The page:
This month’s post comes from the January issue of the 1926 volume of ‘Nursing Notes and Midwives’ Chronicle’.
By the beginning of 1926, the Midwives’ Institute found itself firmly established in the business of campaigning for the regulation and monitoring of the midwifery profession, and the New Year was to be no different, with the introduction of new developments relating to the training of midwives. A longer period of training was to be introduced in April 1926 with an amendment to the Midwives’ Act, extending the period from six to twelve months for untrained nurses, together with the introduction of schools for approved midwifery teachers. The first of a series of voluntary examinations for teachers organised by the Midwives’ Institute was to be held in 1926.
At the same time, the Central Midwives Board continued to fulfil its role of disciplining those midwives who failed to meet the required standards, and this volume of the journal has details of those midwives called before the CMB, chaired by Sir Francis Champneys. Although the Midwives’ Institute congratulated itself on a good record of only 24 midwives appearing before the Board in 1925, resulting in half of them being removed from the Midwives’ Roll, a warning note is given of the case of four midwives ‘convicted of entering false records of pulse and temperature’ described as ‘being one of the worst offences of which a midwife can be guilty, showing her to be untruthful, untrustworthy and thoughtless of the safety of her patients.’ And an even more solemn case is recorded which seems very harsh looked at in the context of today, with 31 year old Ellen Jones of Caernarvonshire struck off the roll for being ‘guilty of unchastity, which led to the birth of an illegitimate child.’
While the Midwives’ Institute looked forward to developments for the midwifery profession, it did not forget to look back and remember those who had forged the foundations on which the institute was founded. A tribute to Jane Wilson, who died in 1925 and was President of the Midwives’ Institute between 1894 and 1911 makes interesting reading. Jane Wilson was one of the founders of the Institute in 1881, and served on the Central Midwives Board between 1902 and 1909. An illuminating memory of Miss Wilson is painted in this issue of the journal by Rosalind Paget, who wrote about her memories of the early days of the midwives’ campaign:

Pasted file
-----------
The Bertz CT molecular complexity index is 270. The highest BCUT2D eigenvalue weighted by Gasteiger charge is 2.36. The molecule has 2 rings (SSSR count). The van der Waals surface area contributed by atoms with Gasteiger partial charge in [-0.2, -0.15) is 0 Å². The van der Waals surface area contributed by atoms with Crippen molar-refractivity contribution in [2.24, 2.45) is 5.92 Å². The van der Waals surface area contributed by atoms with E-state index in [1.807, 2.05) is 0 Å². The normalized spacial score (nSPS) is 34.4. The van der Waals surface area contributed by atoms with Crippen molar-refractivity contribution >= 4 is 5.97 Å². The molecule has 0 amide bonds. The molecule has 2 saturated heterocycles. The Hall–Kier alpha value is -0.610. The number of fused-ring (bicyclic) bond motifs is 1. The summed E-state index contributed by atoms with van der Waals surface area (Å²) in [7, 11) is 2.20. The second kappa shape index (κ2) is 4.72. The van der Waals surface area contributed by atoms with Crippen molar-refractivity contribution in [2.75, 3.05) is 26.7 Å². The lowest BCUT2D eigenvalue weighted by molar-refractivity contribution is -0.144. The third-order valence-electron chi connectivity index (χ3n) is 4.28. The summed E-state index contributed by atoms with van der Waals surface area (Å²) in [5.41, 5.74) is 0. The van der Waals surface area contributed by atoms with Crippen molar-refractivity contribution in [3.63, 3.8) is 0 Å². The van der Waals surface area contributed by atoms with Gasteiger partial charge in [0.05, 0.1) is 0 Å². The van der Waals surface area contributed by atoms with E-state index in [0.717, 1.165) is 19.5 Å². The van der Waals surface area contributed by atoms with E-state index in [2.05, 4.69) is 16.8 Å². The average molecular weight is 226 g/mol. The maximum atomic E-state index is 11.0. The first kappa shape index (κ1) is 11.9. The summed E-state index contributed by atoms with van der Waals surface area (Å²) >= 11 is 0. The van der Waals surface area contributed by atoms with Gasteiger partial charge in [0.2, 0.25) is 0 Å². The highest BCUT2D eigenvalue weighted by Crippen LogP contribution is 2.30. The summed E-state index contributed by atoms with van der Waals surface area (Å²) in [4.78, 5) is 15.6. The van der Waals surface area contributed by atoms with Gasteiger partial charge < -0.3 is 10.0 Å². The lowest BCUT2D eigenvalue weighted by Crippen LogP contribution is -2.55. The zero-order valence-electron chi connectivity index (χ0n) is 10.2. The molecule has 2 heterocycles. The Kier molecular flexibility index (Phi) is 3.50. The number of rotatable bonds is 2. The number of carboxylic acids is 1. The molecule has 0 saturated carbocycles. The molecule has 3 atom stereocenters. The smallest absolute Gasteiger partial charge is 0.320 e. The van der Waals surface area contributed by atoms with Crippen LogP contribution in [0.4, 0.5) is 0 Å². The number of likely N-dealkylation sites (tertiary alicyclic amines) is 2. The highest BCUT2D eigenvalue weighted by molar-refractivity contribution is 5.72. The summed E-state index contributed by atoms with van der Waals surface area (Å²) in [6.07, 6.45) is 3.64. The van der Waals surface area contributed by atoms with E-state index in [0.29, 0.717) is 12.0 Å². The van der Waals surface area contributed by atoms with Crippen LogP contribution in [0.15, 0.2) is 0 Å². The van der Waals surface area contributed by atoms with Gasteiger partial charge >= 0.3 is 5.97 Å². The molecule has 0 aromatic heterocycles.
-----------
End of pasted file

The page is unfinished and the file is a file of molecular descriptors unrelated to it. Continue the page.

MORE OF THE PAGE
‘I first met Miss Jane Wilson in the early eighties; my matron…took me to a meeting held by Miss Hubbard and Mrs Henry Smith when they were endeavouring to form an Association of Midwives. It was then called The Matron’s Aid Society, for the word midwife could never be spoken or even printed in polite society. From the time that I got my Midwifery Certificate, we felt that this was the question that needed workers, and from that time Mrs Henry Smith – our first President – and Miss Wilson and myself worked together I used to feel that Mrs Henry Smith was the inspiration, Miss Wilson was the brains, and I the locomotive of the trio.’
Such testimonials as this are a fascinating insight into the personal qualities of the women who are so important to midwifery history, and this journal is undoubtedly an excellent, and often overlooked, resource for such testimonials.
Other interesting articles in this issue cover midwifery overseas, with notes on the establishment of a midwifery service in the USA state of Kentucky led by British trained midwives, and discussion of the causes of puerperal fever by a midwife in Rhodesia who trained in England and worked 17 years in China and Africa. She supports the view that sepsis is seldom found in native Africa where intervention during pregnancy is seldom performed:
‘And this raises the question ‘Why does puerperal fever occur at all?’ when hands, instruments, patients’ genital exteriors have been thoroughly disinfected, and others, which are left to Nature, although surroundings and conditions are filthy and unfavourable, recover. Is it not introduced from outside by too much interference, too many examinations, instead of leaving things to Nature?’
Such discussions and debates are an integral part of the business of the Midwives’ Institute and its successor, the Royal College of Midwives, and it is interesting to see how such issues are discussed and developed through the pages of the journal.